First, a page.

African American Parents Children Family Eating At Dining Table

Some should renew the traditions of Thanksgiving Day dinners in years past by focusing on relationships with family and friends. — PHOTO: Darren Baker

How was your Thanksgiving Day dinner? Well, if you were around prior to the 1970s, I can bet that this Thanksgiving was not like those of the past.

However, I imagine that some of you did experience a Thanksgiving Day dinner like those of the past. But, for many of us the differences start with the venue for dinner and those in attendance. For many of us, pre-70s Thanksgiving Day dinners were celebrated, mostly at the home of our parents.

This was not just the case when we were children and teenagers, but the practice often continued at our parents’ homes after we married and had our own families. Why? It was something ingrained into Black families back in the day.

Thanksgiving Day has been a holiday that especially emphasizes family. Thus, a special day like this had to be at our parents’ home — the home where we enjoyed so many Thanksgiving Day dinners.

Those attending Thanksgiving Day dinners — aside from our parents — were our siblings, their spouses and children, and other immediate family members. It was not unusual for a special friend to have a seat at the table. If you think about those that were at your Thanksgiving Day dinner this year, then you also may reflect on those who have been gone for many years.

Unfortunately, those faces filled with joy, determination and love, will never be there again. Mothers, fathers, grandmothers, grandfathers, aunts, uncles, brothers, sisters and other loved ones are gone.

In spite of the years that have gone by, I recall exactly where many of them sat at the Thanksgiving Day table. On this Thanksgiving Day, there were no special seats. In fact, some people did not sit at the table. Instead, they filled their plates and went to another room to eat, talk and watch television.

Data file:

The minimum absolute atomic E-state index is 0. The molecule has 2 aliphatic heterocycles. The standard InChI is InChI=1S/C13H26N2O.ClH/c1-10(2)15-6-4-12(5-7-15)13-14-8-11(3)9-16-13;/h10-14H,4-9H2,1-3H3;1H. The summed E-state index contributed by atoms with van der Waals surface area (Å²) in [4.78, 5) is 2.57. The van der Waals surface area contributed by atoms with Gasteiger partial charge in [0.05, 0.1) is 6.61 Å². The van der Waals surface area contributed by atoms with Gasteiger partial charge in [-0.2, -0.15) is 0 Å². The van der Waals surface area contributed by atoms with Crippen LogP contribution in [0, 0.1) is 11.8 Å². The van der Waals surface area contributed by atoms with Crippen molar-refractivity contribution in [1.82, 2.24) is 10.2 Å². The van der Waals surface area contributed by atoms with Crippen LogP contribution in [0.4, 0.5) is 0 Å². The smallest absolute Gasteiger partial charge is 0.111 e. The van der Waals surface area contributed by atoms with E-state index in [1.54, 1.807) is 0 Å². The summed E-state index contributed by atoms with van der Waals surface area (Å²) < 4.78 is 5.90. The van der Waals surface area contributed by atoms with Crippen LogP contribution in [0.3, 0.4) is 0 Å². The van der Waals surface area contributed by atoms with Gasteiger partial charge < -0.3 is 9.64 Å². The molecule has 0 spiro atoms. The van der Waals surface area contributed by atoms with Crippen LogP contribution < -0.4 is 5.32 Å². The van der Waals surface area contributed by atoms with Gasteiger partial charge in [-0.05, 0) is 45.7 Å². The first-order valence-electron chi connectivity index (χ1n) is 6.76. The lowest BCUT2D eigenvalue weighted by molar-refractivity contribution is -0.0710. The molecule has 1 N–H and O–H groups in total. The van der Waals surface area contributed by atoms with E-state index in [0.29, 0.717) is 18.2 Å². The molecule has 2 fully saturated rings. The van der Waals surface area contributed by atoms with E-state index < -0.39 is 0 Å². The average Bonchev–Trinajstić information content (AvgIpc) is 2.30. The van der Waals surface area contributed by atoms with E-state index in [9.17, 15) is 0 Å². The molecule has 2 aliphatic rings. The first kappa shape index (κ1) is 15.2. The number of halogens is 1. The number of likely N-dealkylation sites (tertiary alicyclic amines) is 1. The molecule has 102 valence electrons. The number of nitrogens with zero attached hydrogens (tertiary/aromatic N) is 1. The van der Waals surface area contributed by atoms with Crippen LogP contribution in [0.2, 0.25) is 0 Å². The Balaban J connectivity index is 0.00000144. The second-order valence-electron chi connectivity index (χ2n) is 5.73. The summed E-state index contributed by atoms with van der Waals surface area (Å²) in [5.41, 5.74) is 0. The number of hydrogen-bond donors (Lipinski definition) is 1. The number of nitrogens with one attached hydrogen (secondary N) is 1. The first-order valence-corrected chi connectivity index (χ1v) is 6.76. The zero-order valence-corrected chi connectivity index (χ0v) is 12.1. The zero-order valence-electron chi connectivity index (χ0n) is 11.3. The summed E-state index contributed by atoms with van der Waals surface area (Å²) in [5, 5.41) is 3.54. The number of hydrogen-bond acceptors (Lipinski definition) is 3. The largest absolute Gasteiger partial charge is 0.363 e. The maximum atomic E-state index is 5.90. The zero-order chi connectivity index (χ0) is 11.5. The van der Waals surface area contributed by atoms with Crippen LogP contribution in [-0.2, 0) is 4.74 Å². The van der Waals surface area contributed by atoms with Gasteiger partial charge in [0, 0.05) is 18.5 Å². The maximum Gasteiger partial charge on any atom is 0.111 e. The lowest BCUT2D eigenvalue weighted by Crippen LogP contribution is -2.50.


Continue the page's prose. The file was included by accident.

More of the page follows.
While the venue and those seated at the dinner table were different this year, as I reflect on my Thanksgiving Day dinner this year, there were other differences from back in the day.

I have no doubt that many of you can relate to some of the noticeable differences in Thanksgiving Day dinner this year. While I had a delightful dinner at my brother’s home, I am certain that he would agree with me that some of the things that I shall highlight were not like dinner on North 43rd Street when we were young. While everyone in attendance stood around the dinner table and held hands for blessing, the blessing was quite different from back in the day when our father gave a “major” blessing of the food.

This experience might have been annoying to some, but I would give anything to experience it again today. My father, like many fathers, gave one of those long, old-fashioned blessings. I vividly recall how the young kids became impatient and snickered, as the blessing continued; but because of discipline and respect, they immediately stopped after noticing a stern look from my mother.

Then there was the food. Food today was not like it was in the past. Just think about your turkey. I will bet that it was not as moist. I suspect that the steps taken to speed up the process for turkeys to reach the market and our dinner tables result in differences in a turkey’s texture and flavor today. They do not compare to my mother’s turkey back in the day. Some people do not cook their turkeys any more as they purchased cooked turkeys in advance from supermarkets.